Corn damaged by hail. Photo: University of Minnesota
While parts of western Iowa appear to be lacking rain or receiving small amounts of rain, other parts of the state received more than 3 inches of rain last week and experienced flooding. Unfortunately, some areas, especially southwest and south-central Iowa, also suffered extensive hail damage, which resulted in some fields being replanted.
Where conditions were favorable last week, there was a lot of post-herbicide application, spreading and closing of the first cut of hay. Read on to hear what ISU’s extension field agronomists are hearing and seeing across the state.
Gentry Sorenson (Region 2): “Rainfall has been patchy for the week with around 0.5 inches of rainfall across the region. Post herbicide application was before the rain with the main focus being on corn post applications. The corn is in the V5 to V6 growth stage.The lateral nitrogen treatment of the corn is in progress as growers work to complete as the corn is growing rapidly.
“The soybeans are at an average growth stage of V2. Post-emergence soybean applications have just begun as the deadline for applying dicamba after soybean emergence is June 20. Phone calls and field calls were for herbicide application, late season nitrate testing, and cover crop shutdown.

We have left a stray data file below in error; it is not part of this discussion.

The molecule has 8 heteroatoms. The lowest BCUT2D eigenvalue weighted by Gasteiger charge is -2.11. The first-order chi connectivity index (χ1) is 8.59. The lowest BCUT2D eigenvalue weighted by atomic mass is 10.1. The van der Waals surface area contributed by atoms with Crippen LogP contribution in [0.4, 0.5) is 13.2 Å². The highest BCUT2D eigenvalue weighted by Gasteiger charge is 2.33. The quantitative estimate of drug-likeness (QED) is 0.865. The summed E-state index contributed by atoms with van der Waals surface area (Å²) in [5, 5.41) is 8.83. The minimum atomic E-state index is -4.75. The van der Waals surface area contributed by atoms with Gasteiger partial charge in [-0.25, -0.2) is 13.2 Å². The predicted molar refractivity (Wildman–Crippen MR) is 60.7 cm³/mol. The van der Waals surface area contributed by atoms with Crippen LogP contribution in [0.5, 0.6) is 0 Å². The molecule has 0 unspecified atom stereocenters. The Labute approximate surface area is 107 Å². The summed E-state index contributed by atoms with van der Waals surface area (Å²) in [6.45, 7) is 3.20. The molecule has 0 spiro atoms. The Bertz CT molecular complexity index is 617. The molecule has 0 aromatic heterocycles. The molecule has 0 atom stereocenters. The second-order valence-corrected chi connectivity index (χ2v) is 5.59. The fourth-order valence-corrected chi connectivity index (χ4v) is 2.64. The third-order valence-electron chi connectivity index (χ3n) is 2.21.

Josh Michel (Region 5): “Post-emergence herbicide applications and side dressing applications were the main activities carried out last week as farmers took breaks between scattered rain showers. Over the past week, most of the region has received 1.0 to 1.5 inches of rain, but some isolated areas in parts of northern Allamakee and Winneshiek counties have received up to 3 inches of rain.
“In addition, over the weekend, a strong line of storms moved through southern Buchanan County delivering up to 4 inches of rain to isolated areas. About 90 percent of the corn has emerged and can be scaled from VE to V5 in some early planted fields. Many fields received post-emergent herbicide applications as well as parallel fertilizer applications.